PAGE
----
The soldiers had to attend - it was a "Scale A" parade that cannot be missed. Yet present were atheists and many Ghurkhas, most of whom are Hindus and Buddhists. Words were repeatedly spoken such as "let us confess to God" for our sins, "Almighty God, who forgives all who truly repent ... through Jesus Christ our Lord", "in honesty and pride let prayers be said". Did non-Christians attend the service dishonestly? Most of those who attend can't "truly repent" in the name of Jesus, because the majority of soldiers aren't actually Christian and don't believe in God. If they were listening to the Padre and understood theological words, they would be appalled at the way the sermon clearly excludes non-Christians.
The very first words of the Padre were: "We are here to worship Almighty God, whose purposes are good; whose power sustains the world that He has made; who loves us, through we have failed in His service; who gave Jesus Christ as the light and life of the world; who by His Holy Spirit leads and directs us in His way."
It is thoroughly unfair to force so many people to attend a Christian sermon so they can be preached at on a day when most of them want instead to remember the dead and departed - their colleagues and friends, known and unknown, who have died fighting for freedom. During every military Remembrance Parade I have attended I have spent most my time feeling ridiculed, excluded, annoyed, irritated and offended by the sectarianism coming from the front. Remembrance Day is not the time for preaching.
"Let us remember before God ... all who have lived and died in the service of mankind" ... anyone who understands the values and standards of the British army - being based on equality and inclusion, and rejecting religious discrimination - knows that sentences like that should read "Let us remember ... all who have died in the service of mankind". Why is it necessary to exclude non-god-believers, with all the God talk? It is inappropriate.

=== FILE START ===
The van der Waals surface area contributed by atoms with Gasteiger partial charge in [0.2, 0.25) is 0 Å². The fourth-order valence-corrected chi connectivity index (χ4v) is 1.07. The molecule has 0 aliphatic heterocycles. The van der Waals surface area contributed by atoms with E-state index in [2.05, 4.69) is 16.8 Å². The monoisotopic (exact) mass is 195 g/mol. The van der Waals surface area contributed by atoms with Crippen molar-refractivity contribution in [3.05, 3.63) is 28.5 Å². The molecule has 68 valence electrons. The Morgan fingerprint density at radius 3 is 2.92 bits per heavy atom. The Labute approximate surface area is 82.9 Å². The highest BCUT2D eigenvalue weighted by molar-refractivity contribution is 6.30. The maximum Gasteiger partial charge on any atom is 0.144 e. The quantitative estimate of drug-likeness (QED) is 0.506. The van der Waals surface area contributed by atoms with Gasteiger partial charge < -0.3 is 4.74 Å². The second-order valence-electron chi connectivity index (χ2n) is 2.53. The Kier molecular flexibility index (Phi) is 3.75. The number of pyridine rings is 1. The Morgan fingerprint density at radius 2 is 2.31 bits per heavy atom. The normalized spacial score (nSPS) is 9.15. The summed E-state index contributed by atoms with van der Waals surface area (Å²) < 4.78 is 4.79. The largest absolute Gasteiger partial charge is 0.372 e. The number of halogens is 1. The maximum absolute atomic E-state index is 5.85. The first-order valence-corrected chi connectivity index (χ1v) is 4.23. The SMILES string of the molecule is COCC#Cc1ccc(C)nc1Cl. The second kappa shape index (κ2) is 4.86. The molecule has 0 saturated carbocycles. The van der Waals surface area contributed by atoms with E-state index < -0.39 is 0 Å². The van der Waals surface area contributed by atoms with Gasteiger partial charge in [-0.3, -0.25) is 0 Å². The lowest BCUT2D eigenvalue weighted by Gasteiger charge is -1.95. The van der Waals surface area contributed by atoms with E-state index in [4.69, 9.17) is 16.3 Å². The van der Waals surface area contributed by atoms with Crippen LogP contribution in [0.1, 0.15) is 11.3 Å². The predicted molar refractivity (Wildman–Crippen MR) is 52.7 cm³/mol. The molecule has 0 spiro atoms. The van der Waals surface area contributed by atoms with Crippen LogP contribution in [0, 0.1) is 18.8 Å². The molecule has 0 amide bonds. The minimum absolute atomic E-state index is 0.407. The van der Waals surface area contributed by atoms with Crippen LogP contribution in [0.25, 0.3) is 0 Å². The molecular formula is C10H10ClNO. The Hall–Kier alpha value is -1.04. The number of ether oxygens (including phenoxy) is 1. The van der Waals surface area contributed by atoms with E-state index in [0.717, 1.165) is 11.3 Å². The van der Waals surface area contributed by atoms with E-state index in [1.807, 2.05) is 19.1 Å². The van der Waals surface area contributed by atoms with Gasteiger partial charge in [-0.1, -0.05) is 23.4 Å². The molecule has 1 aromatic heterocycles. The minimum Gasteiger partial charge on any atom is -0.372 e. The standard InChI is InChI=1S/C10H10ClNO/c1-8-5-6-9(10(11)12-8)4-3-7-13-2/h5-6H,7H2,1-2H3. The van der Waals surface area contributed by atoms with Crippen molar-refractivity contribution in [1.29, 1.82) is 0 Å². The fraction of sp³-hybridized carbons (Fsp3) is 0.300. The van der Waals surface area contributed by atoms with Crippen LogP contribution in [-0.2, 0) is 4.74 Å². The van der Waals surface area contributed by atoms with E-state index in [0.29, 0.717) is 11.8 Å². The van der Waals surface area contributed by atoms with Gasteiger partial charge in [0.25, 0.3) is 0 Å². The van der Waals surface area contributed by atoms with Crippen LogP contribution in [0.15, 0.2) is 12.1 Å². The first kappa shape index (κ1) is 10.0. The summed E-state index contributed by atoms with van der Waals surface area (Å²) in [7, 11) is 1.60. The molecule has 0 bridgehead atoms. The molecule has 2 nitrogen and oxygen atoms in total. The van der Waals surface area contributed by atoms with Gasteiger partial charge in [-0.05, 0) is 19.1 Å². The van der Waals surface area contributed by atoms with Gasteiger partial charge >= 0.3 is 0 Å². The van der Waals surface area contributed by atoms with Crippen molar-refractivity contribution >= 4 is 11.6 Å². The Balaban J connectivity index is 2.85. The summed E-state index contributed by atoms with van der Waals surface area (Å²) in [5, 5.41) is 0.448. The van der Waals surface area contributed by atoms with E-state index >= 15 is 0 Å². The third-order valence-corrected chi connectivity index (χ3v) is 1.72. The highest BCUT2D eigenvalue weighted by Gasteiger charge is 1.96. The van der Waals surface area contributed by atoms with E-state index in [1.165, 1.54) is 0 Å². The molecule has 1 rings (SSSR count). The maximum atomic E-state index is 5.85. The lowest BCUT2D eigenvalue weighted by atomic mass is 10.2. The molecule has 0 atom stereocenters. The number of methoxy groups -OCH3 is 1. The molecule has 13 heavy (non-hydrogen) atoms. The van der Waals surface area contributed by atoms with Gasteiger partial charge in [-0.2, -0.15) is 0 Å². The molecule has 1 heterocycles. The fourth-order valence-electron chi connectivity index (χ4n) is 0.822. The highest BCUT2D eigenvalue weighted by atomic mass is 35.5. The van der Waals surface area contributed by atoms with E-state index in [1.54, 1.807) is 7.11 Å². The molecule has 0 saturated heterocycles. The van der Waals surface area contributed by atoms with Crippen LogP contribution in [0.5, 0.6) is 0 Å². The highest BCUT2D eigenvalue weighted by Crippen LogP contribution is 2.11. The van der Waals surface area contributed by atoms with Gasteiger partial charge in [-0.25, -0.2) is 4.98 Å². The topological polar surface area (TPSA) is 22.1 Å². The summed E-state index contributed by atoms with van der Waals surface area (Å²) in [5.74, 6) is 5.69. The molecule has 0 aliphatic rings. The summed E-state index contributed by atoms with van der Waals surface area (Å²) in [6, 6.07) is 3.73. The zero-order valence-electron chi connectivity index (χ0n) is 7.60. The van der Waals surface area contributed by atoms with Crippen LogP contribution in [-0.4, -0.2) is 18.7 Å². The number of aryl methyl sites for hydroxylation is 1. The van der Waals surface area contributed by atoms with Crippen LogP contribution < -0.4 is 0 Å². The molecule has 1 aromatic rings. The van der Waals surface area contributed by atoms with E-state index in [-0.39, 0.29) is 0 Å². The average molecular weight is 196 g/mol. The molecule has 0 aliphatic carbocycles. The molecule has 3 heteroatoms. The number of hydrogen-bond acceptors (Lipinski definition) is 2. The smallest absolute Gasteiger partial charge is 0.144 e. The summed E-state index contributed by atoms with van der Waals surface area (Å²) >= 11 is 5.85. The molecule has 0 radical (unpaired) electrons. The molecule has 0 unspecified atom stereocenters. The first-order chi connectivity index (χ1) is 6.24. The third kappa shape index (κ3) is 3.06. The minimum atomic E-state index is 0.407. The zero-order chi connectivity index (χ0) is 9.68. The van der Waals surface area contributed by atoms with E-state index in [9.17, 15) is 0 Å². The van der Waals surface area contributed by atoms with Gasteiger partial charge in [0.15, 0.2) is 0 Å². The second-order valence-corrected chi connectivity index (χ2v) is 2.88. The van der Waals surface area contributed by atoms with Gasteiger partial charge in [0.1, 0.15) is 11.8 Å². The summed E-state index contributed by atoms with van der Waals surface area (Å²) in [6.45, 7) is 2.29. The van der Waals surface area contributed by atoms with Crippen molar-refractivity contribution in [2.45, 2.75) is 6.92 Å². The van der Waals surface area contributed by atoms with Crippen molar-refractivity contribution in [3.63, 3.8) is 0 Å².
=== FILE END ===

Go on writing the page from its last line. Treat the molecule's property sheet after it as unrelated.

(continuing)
"We pray for an end to the destructive hatred of war [...] In the name of Jesus, Prince of Peace. Amen." The hypocrite who spoke those words may genuinely want an end to destructive war, but, I sincerely advise them to start with ending religious discrimination. That means, admitting that perhaps the majority of those remembering the dead should not be forced into a Christian sermon "in the name of Jesus", and perhaps the Padre should not be saying such things, when there are many present who hope (not 'pray') for an end to destructive war, in the name of compassion and remembrance, not in the name of 'Jesus Christ'. It is hypocritical to separate out non-Christians on a day like Remembrance Sunday, as many of our enemies are separatist religious extremists doing what they do in the name of God.
The official answer in defense of this Christian prejudice is that soldiers can exempt themselves from these parades for religious reasons. But this is unknown to many and to do so is strange. To exclude oneself from a parade that everyone else has to attend goes against all training. Most do not dare.
There should be a compulsory parade of Remembrance Sunday in all military camps for the soldiers there. It should be a time of serious reflection, remembrance, solemnity and togetherness, no matter what the religion and beliefs of the soldiers. There should also be a voluntary, separate, Church sermon for Christians who hold to Christian beliefs. The compulsory universal parade, for all, should never be mixed with the voluntary Christian parade, for Christians. That way, those who religious beliefs can opt in to a parade appropriate for them, and, by default, everyone else attends the secular and inclusive Remembrance Parade.
The refusal to accommodate the needs of the non-religious is not purely a case of a traditionalist military hierarchy refusing to bow to modern society. There is also a lack of push from the government to promulgate its own equality and diversity policy into Defence. There are some signs of progress in that in 2010, Humanists were allowed to represent the non-religious and place wreaths at Remembrance Sunday in Edinburgh and Belfast and in many local events in England. But this progress was gained only with significant effort by the British Humanist Association and others.